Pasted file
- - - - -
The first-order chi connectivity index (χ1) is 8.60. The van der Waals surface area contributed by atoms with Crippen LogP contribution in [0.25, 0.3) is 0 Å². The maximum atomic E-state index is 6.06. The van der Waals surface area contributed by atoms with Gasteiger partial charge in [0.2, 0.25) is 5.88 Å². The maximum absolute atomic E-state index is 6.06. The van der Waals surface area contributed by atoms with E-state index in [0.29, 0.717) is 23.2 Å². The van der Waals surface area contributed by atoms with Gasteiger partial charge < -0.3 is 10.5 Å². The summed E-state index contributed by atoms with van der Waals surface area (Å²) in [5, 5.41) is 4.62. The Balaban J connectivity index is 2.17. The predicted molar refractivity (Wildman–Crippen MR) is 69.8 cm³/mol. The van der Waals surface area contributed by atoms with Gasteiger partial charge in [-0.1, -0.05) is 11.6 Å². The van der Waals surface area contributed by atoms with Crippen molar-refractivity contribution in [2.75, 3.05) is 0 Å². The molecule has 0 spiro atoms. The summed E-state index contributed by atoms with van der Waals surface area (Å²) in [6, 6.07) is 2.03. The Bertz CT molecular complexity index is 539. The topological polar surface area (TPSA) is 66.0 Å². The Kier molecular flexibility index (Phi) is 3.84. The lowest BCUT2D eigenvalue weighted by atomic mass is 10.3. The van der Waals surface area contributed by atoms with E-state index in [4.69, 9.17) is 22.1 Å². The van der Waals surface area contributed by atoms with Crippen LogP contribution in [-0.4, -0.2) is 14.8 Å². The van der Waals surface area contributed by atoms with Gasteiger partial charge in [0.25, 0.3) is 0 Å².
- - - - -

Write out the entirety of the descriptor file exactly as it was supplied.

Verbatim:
The first-order chi connectivity index (χ1) is 8.60. The van der Waals surface area contributed by atoms with Crippen LogP contribution in [0.25, 0.3) is 0 Å². The maximum atomic E-state index is 6.06. The van der Waals surface area contributed by atoms with Gasteiger partial charge in [0.2, 0.25) is 5.88 Å². The maximum absolute atomic E-state index is 6.06. The van der Waals surface area contributed by atoms with E-state index in [0.29, 0.717) is 23.2 Å². The van der Waals surface area contributed by atoms with Gasteiger partial charge < -0.3 is 10.5 Å². The summed E-state index contributed by atoms with van der Waals surface area (Å²) in [5, 5.41) is 4.62. The Balaban J connectivity index is 2.17. The predicted molar refractivity (Wildman–Crippen MR) is 69.8 cm³/mol. The van der Waals surface area contributed by atoms with Gasteiger partial charge in [-0.1, -0.05) is 11.6 Å². The van der Waals surface area contributed by atoms with Crippen molar-refractivity contribution in [2.75, 3.05) is 0 Å². The molecule has 0 spiro atoms. The summed E-state index contributed by atoms with van der Waals surface area (Å²) in [6, 6.07) is 2.03. The Bertz CT molecular complexity index is 539. The topological polar surface area (TPSA) is 66.0 Å². The Kier molecular flexibility index (Phi) is 3.84. The lowest BCUT2D eigenvalue weighted by atomic mass is 10.3. The van der Waals surface area contributed by atoms with E-state index in [4.69, 9.17) is 22.1 Å². The van der Waals surface area contributed by atoms with Crippen LogP contribution in [-0.4, -0.2) is 14.8 Å². The van der Waals surface area contributed by atoms with Gasteiger partial charge in [0.25, 0.3) is 0 Å².